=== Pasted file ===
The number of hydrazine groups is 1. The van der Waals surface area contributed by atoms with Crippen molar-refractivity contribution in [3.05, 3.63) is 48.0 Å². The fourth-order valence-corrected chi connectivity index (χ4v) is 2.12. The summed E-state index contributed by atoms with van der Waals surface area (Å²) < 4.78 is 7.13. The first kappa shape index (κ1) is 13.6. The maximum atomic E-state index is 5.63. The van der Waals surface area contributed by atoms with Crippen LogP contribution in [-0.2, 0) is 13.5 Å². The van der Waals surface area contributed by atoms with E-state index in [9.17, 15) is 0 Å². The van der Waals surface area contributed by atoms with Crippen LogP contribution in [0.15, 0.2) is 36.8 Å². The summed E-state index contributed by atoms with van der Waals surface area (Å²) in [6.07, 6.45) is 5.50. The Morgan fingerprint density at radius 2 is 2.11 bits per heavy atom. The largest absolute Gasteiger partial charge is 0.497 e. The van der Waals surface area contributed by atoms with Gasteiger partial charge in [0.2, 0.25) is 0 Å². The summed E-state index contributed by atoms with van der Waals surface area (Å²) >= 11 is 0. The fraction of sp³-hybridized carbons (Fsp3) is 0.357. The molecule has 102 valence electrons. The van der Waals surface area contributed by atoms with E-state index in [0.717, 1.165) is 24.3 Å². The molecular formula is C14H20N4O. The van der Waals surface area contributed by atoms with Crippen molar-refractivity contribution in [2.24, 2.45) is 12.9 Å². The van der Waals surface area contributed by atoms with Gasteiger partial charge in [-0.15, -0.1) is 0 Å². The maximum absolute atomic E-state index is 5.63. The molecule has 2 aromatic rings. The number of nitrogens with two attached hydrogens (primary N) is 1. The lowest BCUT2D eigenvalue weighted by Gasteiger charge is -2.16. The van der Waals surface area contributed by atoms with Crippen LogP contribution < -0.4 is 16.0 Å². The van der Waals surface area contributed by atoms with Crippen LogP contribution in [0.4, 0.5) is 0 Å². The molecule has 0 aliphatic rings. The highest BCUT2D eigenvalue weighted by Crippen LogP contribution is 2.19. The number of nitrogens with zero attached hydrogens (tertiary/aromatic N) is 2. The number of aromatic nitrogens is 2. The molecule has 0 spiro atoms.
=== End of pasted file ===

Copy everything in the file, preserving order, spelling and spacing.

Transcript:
The number of hydrazine groups is 1. The van der Waals surface area contributed by atoms with Crippen molar-refractivity contribution in [3.05, 3.63) is 48.0 Å². The fourth-order valence-corrected chi connectivity index (χ4v) is 2.12. The summed E-state index contributed by atoms with van der Waals surface area (Å²) < 4.78 is 7.13. The first kappa shape index (κ1) is 13.6. The maximum atomic E-state index is 5.63. The van der Waals surface area contributed by atoms with Crippen LogP contribution in [-0.2, 0) is 13.5 Å². The van der Waals surface area contributed by atoms with E-state index in [9.17, 15) is 0 Å². The van der Waals surface area contributed by atoms with Crippen LogP contribution in [0.15, 0.2) is 36.8 Å². The summed E-state index contributed by atoms with van der Waals surface area (Å²) in [6.07, 6.45) is 5.50. The Morgan fingerprint density at radius 2 is 2.11 bits per heavy atom. The largest absolute Gasteiger partial charge is 0.497 e. The van der Waals surface area contributed by atoms with Gasteiger partial charge in [0.2, 0.25) is 0 Å². The summed E-state index contributed by atoms with van der Waals surface area (Å²) >= 11 is 0. The fraction of sp³-hybridized carbons (Fsp3) is 0.357. The molecule has 102 valence electrons. The van der Waals surface area contributed by atoms with E-state index in [0.717, 1.165) is 24.3 Å². The molecular formula is C14H20N4O. The van der Waals surface area contributed by atoms with Crippen molar-refractivity contribution in [2.24, 2.45) is 12.9 Å². The van der Waals surface area contributed by atoms with Gasteiger partial charge in [-0.15, -0.1) is 0 Å². The maximum absolute atomic E-state index is 5.63. The molecule has 2 aromatic rings. The number of nitrogens with two attached hydrogens (primary N) is 1. The lowest BCUT2D eigenvalue weighted by Gasteiger charge is -2.16. The van der Waals surface area contributed by atoms with Crippen LogP contribution < -0.4 is 16.0 Å². The van der Waals surface area contributed by atoms with Crippen LogP contribution in [0.4, 0.5) is 0 Å². The molecule has 0 aliphatic rings. The highest BCUT2D eigenvalue weighted by Crippen LogP contribution is 2.19. The number of nitrogens with zero attached hydrogens (tertiary/aromatic N) is 2. The number of aromatic nitrogens is 2. The molecule has 0 spiro atoms.